Tkachuk apparently had other ideas and bollixed a zone clearing attempt turning over the puck at the Flames’ blue line to Zach Hyman. He then pushed the puck down low to Mitch Marner, who then set Matthews up in the slot for his seventh point in his last five games.
The Leafs dominated the third period and hung on through the final three minutes of six-on-five hockey to take the first of their two-game set in Cowtown. Had it not been for their flurry of desperate shots in the final three minutes the Flames would have been outshot by a two-to-one margin in the third.
As has been there won’t all season, the Flames gave up the first goal less than a minute into the first leg when Hanifin botched a zone clearing attempt along the boards and turned the puck over to Matthews. The Calgary defense corps lost track of a trailing Morgan Reilly, but Matthews found him putting the puck on the tape of his stick and setting him up to snap a wrister past Rittich.
The Flames fourth-liner Joakim Nordstrom answered back for the Flames just past the halfway point of the first when he tipped a blast from Mark Giordano from the point. The goal was the Swede’s first while wearing the Flaming C.
The assist Giordano picked up on the play marked his 500th point in his long career making good on a promise he made to his son that he would notch that milestone to mark the eight-year-old’s birthday on Sunday. The point places the Flames’ captain among other franchise greats who scored 500 or more points including, Jarome Iginla, Theo Fleury, Al MacInnis, Joe Nieuwendyk, Brett Sutter and Gary Roberts.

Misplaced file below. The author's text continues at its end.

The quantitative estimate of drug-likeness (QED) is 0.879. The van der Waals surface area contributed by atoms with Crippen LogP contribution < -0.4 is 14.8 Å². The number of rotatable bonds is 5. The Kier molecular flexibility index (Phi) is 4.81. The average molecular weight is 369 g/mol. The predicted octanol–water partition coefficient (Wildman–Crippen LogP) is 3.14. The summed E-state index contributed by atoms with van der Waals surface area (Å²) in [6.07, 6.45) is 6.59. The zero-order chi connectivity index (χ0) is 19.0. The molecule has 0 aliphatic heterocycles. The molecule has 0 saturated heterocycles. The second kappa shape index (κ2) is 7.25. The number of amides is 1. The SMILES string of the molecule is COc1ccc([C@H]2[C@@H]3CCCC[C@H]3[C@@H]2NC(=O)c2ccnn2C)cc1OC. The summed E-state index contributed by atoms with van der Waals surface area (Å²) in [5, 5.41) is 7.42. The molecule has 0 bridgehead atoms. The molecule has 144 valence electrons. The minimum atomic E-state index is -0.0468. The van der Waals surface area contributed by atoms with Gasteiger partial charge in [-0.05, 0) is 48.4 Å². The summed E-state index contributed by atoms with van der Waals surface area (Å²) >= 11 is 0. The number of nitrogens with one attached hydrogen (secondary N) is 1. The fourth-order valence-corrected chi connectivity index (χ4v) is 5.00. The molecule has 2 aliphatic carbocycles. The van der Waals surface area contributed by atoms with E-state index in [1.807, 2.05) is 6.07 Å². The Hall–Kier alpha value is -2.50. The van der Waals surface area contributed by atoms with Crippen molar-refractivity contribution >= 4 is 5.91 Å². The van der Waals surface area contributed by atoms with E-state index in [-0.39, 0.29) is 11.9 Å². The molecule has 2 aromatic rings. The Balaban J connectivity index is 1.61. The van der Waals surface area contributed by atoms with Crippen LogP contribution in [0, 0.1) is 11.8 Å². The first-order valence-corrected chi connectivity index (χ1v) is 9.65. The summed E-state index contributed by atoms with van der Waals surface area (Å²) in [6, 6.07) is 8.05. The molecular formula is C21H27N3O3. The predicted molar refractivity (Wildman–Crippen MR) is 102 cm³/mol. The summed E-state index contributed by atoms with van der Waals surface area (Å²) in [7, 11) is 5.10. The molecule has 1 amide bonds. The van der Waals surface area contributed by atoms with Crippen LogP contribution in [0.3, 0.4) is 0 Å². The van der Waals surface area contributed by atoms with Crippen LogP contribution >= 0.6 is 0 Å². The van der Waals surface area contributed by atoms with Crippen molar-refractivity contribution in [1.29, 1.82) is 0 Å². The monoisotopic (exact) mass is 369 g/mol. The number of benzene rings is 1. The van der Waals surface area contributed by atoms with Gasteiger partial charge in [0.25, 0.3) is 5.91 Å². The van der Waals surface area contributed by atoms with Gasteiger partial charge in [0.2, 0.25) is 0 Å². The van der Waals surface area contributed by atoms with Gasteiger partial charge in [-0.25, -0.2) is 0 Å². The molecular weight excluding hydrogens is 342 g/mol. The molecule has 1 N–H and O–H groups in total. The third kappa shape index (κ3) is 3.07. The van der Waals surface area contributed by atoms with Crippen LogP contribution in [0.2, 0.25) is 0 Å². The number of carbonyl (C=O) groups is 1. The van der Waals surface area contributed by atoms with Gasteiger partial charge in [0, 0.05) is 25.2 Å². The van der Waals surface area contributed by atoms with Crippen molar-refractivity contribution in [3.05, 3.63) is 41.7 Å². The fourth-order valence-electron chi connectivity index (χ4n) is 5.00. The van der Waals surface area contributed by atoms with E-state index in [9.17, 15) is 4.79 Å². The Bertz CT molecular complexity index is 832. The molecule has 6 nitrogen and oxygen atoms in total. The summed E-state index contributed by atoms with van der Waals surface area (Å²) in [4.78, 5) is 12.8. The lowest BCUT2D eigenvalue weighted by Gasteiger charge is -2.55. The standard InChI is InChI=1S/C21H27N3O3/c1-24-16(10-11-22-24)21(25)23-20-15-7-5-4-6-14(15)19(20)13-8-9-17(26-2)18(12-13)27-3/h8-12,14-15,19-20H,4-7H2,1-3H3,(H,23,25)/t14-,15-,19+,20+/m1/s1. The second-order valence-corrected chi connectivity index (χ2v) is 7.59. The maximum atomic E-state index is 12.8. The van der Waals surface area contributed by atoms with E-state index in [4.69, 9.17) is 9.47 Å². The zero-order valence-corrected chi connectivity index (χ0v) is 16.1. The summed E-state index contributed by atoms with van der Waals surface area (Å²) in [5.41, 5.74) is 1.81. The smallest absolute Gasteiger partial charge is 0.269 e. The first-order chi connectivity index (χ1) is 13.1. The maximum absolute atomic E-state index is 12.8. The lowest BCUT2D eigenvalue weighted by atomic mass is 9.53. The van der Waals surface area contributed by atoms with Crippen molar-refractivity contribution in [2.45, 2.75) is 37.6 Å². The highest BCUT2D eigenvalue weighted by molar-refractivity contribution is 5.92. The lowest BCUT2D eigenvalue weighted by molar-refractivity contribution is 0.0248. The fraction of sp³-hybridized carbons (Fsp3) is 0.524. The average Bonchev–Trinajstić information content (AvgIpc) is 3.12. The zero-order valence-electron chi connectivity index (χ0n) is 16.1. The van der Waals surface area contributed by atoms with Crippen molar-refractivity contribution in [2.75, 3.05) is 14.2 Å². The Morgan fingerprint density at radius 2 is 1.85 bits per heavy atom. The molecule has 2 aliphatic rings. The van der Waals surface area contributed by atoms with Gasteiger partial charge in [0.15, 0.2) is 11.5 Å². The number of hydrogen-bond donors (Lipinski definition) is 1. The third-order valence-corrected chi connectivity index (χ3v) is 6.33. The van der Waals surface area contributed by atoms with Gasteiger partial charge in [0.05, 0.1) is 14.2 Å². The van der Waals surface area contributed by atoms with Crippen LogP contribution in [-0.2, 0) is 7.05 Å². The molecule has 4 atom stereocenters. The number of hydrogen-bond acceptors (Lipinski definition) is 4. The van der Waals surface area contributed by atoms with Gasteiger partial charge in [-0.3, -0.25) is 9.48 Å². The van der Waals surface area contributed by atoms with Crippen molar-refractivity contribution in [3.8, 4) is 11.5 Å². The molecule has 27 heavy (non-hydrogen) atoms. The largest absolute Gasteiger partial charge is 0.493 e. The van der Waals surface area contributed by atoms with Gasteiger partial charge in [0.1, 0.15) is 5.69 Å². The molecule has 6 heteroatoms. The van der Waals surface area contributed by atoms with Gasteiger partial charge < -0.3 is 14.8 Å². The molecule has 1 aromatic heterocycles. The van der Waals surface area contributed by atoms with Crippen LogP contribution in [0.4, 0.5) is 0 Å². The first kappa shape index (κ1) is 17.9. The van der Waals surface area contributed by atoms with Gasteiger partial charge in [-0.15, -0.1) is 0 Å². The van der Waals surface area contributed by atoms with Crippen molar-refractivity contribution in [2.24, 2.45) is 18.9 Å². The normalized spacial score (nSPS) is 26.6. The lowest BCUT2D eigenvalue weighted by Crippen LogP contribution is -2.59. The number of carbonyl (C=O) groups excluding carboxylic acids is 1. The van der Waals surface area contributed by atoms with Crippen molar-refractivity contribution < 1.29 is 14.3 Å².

Andrew Mangiapane put the Flames ahead with just 40 seconds to go in the first stanza on a wrist shot from the slot. The play all started thanks to Milan Lucic forcing the Leafs to cough up the puck on the forecheck giving Michael Backlund the chance to recover the rubber and set up Mangiapane. The goal was the “bread eater’s” 11th of the season making him the second-highest goal scorer on the team behind Gaudreau.
The Flames continued their domination of the Leafs in the second period, allowing them just one shot on goal in the first half of the frame. They brought a tough, physical, tight-checking game to the Leafs and by the period’s end had racked up 13 shots on goal compared to the Leafs’ six.
Yet, the Leafs held the boys in red off the scoreboard and with just under three minutes left in the second frame, they tied the game on a goal by Alex Galchenyuk – his first wearing the Maple Leaf. The goal came at the end of a passing clinic put on by Taveres and Nylander, who drew Rittich to one side of the net leaving Galchenyuk all alone to slam a goal between the Calgary pipes. Rittich had no chance on the play.
In the postgame media session, Rittich was asked if he thought he may have played his last game in a Flames uniform. Irked and terse he told the reporter, “don’t try and make a story here. This is my team and I want to try to stay here as long as I can.”